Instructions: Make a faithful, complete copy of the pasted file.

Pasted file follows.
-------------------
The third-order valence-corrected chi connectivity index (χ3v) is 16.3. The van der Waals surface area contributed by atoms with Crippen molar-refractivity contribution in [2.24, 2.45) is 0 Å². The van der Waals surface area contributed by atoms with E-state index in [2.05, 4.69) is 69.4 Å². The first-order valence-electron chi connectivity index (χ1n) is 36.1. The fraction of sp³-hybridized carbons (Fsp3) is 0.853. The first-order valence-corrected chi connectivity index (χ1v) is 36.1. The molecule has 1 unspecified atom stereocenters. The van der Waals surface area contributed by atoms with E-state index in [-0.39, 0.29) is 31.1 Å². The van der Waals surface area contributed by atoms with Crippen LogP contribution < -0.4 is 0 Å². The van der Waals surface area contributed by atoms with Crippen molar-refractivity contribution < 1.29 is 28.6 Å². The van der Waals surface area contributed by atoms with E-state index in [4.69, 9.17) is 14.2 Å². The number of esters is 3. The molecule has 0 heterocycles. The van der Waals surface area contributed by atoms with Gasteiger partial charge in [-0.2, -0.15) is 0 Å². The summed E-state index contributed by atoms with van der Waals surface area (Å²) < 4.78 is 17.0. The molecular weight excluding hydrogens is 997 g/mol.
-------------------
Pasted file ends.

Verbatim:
The third-order valence-corrected chi connectivity index (χ3v) is 16.3. The van der Waals surface area contributed by atoms with Crippen molar-refractivity contribution in [2.24, 2.45) is 0 Å². The van der Waals surface area contributed by atoms with E-state index in [2.05, 4.69) is 69.4 Å². The first-order valence-electron chi connectivity index (χ1n) is 36.1. The fraction of sp³-hybridized carbons (Fsp3) is 0.853. The first-order valence-corrected chi connectivity index (χ1v) is 36.1. The molecule has 1 unspecified atom stereocenters. The van der Waals surface area contributed by atoms with E-state index in [-0.39, 0.29) is 31.1 Å². The van der Waals surface area contributed by atoms with Crippen LogP contribution < -0.4 is 0 Å². The van der Waals surface area contributed by atoms with Crippen molar-refractivity contribution < 1.29 is 28.6 Å². The van der Waals surface area contributed by atoms with E-state index in [4.69, 9.17) is 14.2 Å². The number of esters is 3. The molecule has 0 heterocycles. The van der Waals surface area contributed by atoms with Gasteiger partial charge in [-0.2, -0.15) is 0 Å². The summed E-state index contributed by atoms with van der Waals surface area (Å²) < 4.78 is 17.0. The molecular weight excluding hydrogens is 997 g/mol.